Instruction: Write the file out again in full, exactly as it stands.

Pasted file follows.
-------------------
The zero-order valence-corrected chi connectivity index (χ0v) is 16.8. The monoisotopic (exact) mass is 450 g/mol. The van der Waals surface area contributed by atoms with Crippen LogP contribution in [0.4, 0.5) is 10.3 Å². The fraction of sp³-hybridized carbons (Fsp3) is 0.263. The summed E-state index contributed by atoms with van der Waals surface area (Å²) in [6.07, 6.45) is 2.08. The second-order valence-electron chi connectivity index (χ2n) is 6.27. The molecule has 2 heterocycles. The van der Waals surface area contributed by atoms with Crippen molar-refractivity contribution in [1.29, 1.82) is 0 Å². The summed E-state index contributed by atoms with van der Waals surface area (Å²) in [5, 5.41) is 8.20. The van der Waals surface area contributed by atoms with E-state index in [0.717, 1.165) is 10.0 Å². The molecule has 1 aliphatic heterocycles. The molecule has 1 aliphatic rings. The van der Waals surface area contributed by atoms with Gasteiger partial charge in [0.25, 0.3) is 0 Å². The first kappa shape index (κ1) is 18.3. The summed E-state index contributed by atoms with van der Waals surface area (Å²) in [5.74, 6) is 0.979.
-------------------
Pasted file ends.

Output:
The zero-order valence-corrected chi connectivity index (χ0v) is 16.8. The monoisotopic (exact) mass is 450 g/mol. The van der Waals surface area contributed by atoms with Crippen LogP contribution in [0.4, 0.5) is 10.3 Å². The fraction of sp³-hybridized carbons (Fsp3) is 0.263. The summed E-state index contributed by atoms with van der Waals surface area (Å²) in [6.07, 6.45) is 2.08. The second-order valence-electron chi connectivity index (χ2n) is 6.27. The molecule has 2 heterocycles. The van der Waals surface area contributed by atoms with Crippen molar-refractivity contribution in [1.29, 1.82) is 0 Å². The summed E-state index contributed by atoms with van der Waals surface area (Å²) in [5, 5.41) is 8.20. The van der Waals surface area contributed by atoms with E-state index in [0.717, 1.165) is 10.0 Å². The molecule has 1 aliphatic heterocycles. The molecule has 1 aliphatic rings. The van der Waals surface area contributed by atoms with Gasteiger partial charge in [0.25, 0.3) is 0 Å². The first kappa shape index (κ1) is 18.3. The summed E-state index contributed by atoms with van der Waals surface area (Å²) in [5.74, 6) is 0.979.